Darwin wasps: The tiny killer pollinators

When it comes to pollination, we think of bees, flies and moths, writes Athayde Tonhasca. While these insects are crucial for the pollination of many of our crops and wildflowers, an enormous army of flower visitors carries on their business unnoticed by most of us: the Darwin or ichneumonid wasps (family Ichneumonidae).

The most commonly recognized wasps are social species whose females have venomous stings. In contrast, Darwin wasps have ovipositors (tube-like organs for egg-laying), and they are all solitary. They have a slender waist and noticeably longer antennae than other wasps. Most Darwin wasps are no more than a few millimetres in size, although some species are 7 cm long or more.


A Darwin wasp © Charles J Sharp, Wikipedia Creative Commons

We don’t know how many Darwin wasp species there are worldwide: some 25,000 have been described, but estimates of the true number vary from 60,000 to over 100,000. In the UK, we have approximately 2,500 known species, making up almost 10% of all British insects. In one study, 455 species were caught in a two-year period in a suburban garden in Leicester. So it is quite possible that Darwin wasps are one of the most diverse groups of animals on Earth.

Despite their diversity, Darwin wasps are largely overlooked and unknown. They are difficult to sample and identify, and details of their biology and ecology are lacking. One thing we know about them: the vast majority of species are parasitoids of other invertebrates – meaning they lay their eggs in or on a host, which the larvae feed on and eventually kill. This distinguishes them from parasites, which live off a host but don’t usually kill them, and predators, which attack and consume many individuals of the same or different species.

On hatching, Darwin wasp larvae initially absorb nutrients from the host’s body. Later they feed on non-vital organs, such as fat reserves. The host continues to feed and shows no signs of distress until the larvae are fully fed, when they finish off the host by eating its internal organs.  The parasitoids either pupate inside the carcass of their dead host, or they emerge and pupate in silk cocoons nearby. If you have seen the chest-bursting creature in the film “Alien”, you have an idea of the host’s predicament.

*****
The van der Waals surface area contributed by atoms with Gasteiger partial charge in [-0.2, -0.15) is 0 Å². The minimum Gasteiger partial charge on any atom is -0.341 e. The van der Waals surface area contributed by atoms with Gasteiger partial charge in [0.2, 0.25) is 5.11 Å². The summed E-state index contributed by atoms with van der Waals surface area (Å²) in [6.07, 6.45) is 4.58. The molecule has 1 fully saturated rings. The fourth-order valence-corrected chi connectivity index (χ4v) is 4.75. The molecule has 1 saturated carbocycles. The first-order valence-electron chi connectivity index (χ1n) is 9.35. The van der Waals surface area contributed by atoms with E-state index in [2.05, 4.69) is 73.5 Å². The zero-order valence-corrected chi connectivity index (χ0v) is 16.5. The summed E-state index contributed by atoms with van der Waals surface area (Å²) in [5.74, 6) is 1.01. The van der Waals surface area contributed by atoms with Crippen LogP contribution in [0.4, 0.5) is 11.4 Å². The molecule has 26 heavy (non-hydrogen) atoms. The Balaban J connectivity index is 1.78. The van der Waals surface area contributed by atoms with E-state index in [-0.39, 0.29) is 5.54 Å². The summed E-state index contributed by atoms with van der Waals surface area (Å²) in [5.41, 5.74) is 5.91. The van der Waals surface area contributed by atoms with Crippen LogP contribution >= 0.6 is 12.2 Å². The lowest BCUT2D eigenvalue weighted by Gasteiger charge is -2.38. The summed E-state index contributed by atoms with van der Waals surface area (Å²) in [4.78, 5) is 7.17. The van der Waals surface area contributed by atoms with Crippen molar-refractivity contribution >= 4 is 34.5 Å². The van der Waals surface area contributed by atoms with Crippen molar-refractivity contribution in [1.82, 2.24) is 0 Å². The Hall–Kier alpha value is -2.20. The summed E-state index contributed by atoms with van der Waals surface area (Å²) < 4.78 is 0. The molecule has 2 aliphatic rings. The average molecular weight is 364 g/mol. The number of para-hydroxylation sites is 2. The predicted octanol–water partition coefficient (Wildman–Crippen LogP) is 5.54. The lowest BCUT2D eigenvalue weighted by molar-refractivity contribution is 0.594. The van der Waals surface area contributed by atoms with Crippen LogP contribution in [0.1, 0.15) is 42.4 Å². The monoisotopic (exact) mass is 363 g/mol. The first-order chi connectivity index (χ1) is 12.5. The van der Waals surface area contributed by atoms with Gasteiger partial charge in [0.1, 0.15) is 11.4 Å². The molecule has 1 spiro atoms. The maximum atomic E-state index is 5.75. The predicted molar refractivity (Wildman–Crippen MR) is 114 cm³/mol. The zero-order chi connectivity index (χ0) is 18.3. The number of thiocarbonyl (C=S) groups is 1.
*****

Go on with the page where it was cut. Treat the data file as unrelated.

Darwin wasp larvae feeding on a caterpillar © Beatriz Moisset, Wikipedia Creative Commons


The apparent cruelty of these parasitoids troubled Charles Darwin, who refers to them in a letter he wrote in 1860 to the American naturalist Asa Gray:

I cannot persuade myself that a beneficent and omnipotent God would have designedly created the Ichneumonidae with the express intention of their feeding within the living bodies of Caterpillars…”

This famous quotation is the reason why in 2019 a group of ichneumonid specialists proposed Darwin wasps as a vernacular name for this group of insects, so that they become more widely known and appreciated.

Darwin’s theological dilemma notwithstanding, “his” wasps are tremendously important as regulators of insect populations, including many pests. Several species are reared by biological control companies for use in gardens and glasshouses.

When not searching hosts, Darwin wasps can be seen feeding on the nectar and sap of flowers, shrubs and trees, although they prefer umbellifers (family Apiaceae or Umbelliferae) such as wild carrot, fennel and cow parsley. They are known to pollinate some of these species and some orchids as well, although we know very little about the extent of this ecological service. But considering the abundance of Darwin wasps, it would not be surprising if they turn out to be important pollinators in many of our habitats.


Darwin wasp Tryphon cf. rutilator © Hectonichus, Wikipedia Creative Commons